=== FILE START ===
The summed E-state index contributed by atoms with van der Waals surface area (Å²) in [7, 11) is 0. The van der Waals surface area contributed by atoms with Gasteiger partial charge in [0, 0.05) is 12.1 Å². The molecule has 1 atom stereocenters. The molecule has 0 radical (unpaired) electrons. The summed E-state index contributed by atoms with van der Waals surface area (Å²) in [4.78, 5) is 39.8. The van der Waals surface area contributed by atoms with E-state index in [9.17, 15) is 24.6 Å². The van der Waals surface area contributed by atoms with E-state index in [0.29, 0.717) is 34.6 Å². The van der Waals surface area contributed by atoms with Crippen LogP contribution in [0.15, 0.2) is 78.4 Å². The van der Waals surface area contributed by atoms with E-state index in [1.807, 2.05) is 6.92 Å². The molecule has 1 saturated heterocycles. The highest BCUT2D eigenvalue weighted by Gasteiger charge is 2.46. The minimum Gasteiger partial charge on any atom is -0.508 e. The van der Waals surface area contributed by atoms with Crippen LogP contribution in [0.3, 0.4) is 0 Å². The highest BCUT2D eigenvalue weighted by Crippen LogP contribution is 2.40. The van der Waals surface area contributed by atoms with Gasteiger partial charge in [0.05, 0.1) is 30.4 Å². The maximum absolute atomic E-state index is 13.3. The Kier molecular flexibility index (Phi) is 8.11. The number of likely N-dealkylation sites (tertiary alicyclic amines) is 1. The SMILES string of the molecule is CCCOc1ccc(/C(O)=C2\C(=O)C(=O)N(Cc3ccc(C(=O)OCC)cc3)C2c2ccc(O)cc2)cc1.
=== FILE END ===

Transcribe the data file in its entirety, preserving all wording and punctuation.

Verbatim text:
The summed E-state index contributed by atoms with van der Waals surface area (Å²) in [7, 11) is 0. The van der Waals surface area contributed by atoms with Gasteiger partial charge in [0, 0.05) is 12.1 Å². The molecule has 1 atom stereocenters. The molecule has 0 radical (unpaired) electrons. The summed E-state index contributed by atoms with van der Waals surface area (Å²) in [4.78, 5) is 39.8. The van der Waals surface area contributed by atoms with E-state index in [9.17, 15) is 24.6 Å². The van der Waals surface area contributed by atoms with E-state index in [0.29, 0.717) is 34.6 Å². The van der Waals surface area contributed by atoms with Crippen LogP contribution in [0.15, 0.2) is 78.4 Å². The van der Waals surface area contributed by atoms with E-state index in [1.807, 2.05) is 6.92 Å². The molecule has 1 saturated heterocycles. The highest BCUT2D eigenvalue weighted by Gasteiger charge is 2.46. The minimum Gasteiger partial charge on any atom is -0.508 e. The van der Waals surface area contributed by atoms with Crippen LogP contribution in [0.3, 0.4) is 0 Å². The highest BCUT2D eigenvalue weighted by Crippen LogP contribution is 2.40. The van der Waals surface area contributed by atoms with Gasteiger partial charge in [0.05, 0.1) is 30.4 Å². The maximum absolute atomic E-state index is 13.3. The Kier molecular flexibility index (Phi) is 8.11. The number of likely N-dealkylation sites (tertiary alicyclic amines) is 1. The SMILES string of the molecule is CCCOc1ccc(/C(O)=C2\C(=O)C(=O)N(Cc3ccc(C(=O)OCC)cc3)C2c2ccc(O)cc2)cc1.